Featherwork

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A Hawaiian ‘ahu‘ula (feathered cape).

Featherwork is the working of feathers into a cultural artifact. This was especially elaborate among the peoples of Oceania and the Americas, such as the Incas and Aztecs.

Feathered cloaks and headdresses include the ʻahuʻula capes and mahiole helmets were worn by Hawaiian royalty; many are now on display at the Bishop Museum, and other museums across the world. The introduction of foreign species, overhunting, and environment changes drove birds with desirable feathers, such as the ‘ō‘ō and mamo, to extinction, though the sacred scarlet honeycreeper survived despite its popularity.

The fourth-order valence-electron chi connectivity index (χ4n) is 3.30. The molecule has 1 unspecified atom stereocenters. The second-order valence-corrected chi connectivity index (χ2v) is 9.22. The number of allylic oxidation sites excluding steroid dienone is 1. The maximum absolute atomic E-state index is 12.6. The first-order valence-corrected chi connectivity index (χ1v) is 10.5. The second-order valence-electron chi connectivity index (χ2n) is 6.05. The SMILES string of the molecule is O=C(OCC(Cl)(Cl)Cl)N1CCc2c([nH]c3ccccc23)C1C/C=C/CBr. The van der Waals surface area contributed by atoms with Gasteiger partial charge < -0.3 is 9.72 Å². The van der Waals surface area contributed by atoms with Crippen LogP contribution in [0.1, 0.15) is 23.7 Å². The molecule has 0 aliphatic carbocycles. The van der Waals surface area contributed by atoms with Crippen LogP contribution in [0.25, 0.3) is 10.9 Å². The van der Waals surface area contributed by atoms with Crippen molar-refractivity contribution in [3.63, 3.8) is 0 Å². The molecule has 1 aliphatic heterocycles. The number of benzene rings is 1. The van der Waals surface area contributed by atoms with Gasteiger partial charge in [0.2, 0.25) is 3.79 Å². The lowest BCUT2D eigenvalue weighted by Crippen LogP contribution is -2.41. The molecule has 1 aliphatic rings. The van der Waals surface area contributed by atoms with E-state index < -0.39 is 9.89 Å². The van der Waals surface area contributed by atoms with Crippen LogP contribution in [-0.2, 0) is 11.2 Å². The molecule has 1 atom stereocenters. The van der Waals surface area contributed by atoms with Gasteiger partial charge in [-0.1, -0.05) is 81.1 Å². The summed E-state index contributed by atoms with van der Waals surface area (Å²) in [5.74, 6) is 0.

Although featherwork is primarily used for clothing, headdresses, ceremonial shields, and tapestries, the Pomo peoples of California are famous for the minute featherwork of their grass baskets, many of which are on display at the National Museum of the American Indian in Washington.

Maori of New Zealand used featherwork to construct cloaks for clothing and to decorate kete (bags) and weapons.

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